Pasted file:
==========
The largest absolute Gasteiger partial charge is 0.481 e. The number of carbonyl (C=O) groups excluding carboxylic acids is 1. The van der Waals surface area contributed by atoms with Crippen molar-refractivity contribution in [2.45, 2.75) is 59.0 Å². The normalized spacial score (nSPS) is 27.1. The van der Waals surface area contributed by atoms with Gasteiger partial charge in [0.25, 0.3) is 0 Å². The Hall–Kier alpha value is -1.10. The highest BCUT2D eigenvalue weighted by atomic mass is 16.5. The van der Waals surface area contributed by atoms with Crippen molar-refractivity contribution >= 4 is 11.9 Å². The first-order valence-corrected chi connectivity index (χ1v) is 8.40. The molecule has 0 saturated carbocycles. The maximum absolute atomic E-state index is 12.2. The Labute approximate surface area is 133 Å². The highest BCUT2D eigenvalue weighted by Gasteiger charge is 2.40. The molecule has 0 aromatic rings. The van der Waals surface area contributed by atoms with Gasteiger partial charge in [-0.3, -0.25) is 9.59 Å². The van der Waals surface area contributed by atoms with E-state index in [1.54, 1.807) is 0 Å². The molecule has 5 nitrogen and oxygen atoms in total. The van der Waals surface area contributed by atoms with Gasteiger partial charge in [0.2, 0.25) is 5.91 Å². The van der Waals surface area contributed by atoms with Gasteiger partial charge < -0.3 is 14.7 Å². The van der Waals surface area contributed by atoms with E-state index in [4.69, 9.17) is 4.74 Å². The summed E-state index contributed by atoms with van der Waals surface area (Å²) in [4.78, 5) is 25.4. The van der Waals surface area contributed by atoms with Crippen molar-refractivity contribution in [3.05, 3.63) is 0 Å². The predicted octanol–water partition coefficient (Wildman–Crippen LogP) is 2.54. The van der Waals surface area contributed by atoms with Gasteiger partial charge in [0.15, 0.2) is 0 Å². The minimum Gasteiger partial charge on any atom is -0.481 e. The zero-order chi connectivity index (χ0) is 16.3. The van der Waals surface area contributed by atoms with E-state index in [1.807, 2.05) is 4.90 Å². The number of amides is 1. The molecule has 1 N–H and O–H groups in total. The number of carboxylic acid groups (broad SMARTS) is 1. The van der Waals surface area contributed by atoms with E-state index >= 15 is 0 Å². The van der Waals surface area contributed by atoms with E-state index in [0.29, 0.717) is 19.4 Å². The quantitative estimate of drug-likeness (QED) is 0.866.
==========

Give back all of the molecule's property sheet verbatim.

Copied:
The largest absolute Gasteiger partial charge is 0.481 e. The number of carbonyl (C=O) groups excluding carboxylic acids is 1. The van der Waals surface area contributed by atoms with Crippen molar-refractivity contribution in [2.45, 2.75) is 59.0 Å². The normalized spacial score (nSPS) is 27.1. The van der Waals surface area contributed by atoms with Gasteiger partial charge in [0.25, 0.3) is 0 Å². The Hall–Kier alpha value is -1.10. The highest BCUT2D eigenvalue weighted by atomic mass is 16.5. The van der Waals surface area contributed by atoms with Crippen molar-refractivity contribution >= 4 is 11.9 Å². The first-order valence-corrected chi connectivity index (χ1v) is 8.40. The molecule has 0 saturated carbocycles. The maximum absolute atomic E-state index is 12.2. The Labute approximate surface area is 133 Å². The highest BCUT2D eigenvalue weighted by Gasteiger charge is 2.40. The molecule has 0 aromatic rings. The van der Waals surface area contributed by atoms with Gasteiger partial charge in [-0.3, -0.25) is 9.59 Å². The van der Waals surface area contributed by atoms with E-state index in [1.54, 1.807) is 0 Å². The molecule has 5 nitrogen and oxygen atoms in total. The van der Waals surface area contributed by atoms with Gasteiger partial charge in [0.2, 0.25) is 5.91 Å². The van der Waals surface area contributed by atoms with Gasteiger partial charge < -0.3 is 14.7 Å². The van der Waals surface area contributed by atoms with E-state index in [4.69, 9.17) is 4.74 Å². The summed E-state index contributed by atoms with van der Waals surface area (Å²) in [4.78, 5) is 25.4. The van der Waals surface area contributed by atoms with Crippen molar-refractivity contribution in [3.05, 3.63) is 0 Å². The predicted octanol–water partition coefficient (Wildman–Crippen LogP) is 2.54. The van der Waals surface area contributed by atoms with Gasteiger partial charge in [0.15, 0.2) is 0 Å². The minimum Gasteiger partial charge on any atom is -0.481 e. The zero-order chi connectivity index (χ0) is 16.3. The van der Waals surface area contributed by atoms with E-state index in [1.807, 2.05) is 4.90 Å². The number of amides is 1. The molecule has 1 N–H and O–H groups in total. The number of carboxylic acid groups (broad SMARTS) is 1. The van der Waals surface area contributed by atoms with E-state index >= 15 is 0 Å². The van der Waals surface area contributed by atoms with E-state index in [0.29, 0.717) is 19.4 Å². The quantitative estimate of drug-likeness (QED) is 0.866.